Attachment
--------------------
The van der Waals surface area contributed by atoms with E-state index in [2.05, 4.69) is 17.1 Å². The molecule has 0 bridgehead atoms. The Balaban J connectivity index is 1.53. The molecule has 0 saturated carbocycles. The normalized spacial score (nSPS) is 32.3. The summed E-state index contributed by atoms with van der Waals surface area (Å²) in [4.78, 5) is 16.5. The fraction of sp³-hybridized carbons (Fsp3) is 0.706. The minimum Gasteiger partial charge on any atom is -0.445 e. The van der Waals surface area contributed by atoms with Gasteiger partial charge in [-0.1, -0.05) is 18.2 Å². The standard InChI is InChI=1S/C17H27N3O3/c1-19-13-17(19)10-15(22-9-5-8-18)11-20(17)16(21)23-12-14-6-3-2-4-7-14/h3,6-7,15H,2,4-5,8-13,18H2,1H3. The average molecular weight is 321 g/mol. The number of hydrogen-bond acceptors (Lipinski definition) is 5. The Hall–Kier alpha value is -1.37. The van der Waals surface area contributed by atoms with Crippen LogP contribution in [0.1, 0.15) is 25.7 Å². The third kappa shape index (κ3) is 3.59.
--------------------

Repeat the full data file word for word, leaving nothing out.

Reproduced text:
The van der Waals surface area contributed by atoms with E-state index in [2.05, 4.69) is 17.1 Å². The molecule has 0 bridgehead atoms. The Balaban J connectivity index is 1.53. The molecule has 0 saturated carbocycles. The normalized spacial score (nSPS) is 32.3. The summed E-state index contributed by atoms with van der Waals surface area (Å²) in [4.78, 5) is 16.5. The fraction of sp³-hybridized carbons (Fsp3) is 0.706. The minimum Gasteiger partial charge on any atom is -0.445 e. The van der Waals surface area contributed by atoms with Gasteiger partial charge in [-0.1, -0.05) is 18.2 Å². The standard InChI is InChI=1S/C17H27N3O3/c1-19-13-17(19)10-15(22-9-5-8-18)11-20(17)16(21)23-12-14-6-3-2-4-7-14/h3,6-7,15H,2,4-5,8-13,18H2,1H3. The average molecular weight is 321 g/mol. The number of hydrogen-bond acceptors (Lipinski definition) is 5. The Hall–Kier alpha value is -1.37. The van der Waals surface area contributed by atoms with Crippen LogP contribution in [0.1, 0.15) is 25.7 Å². The third kappa shape index (κ3) is 3.59.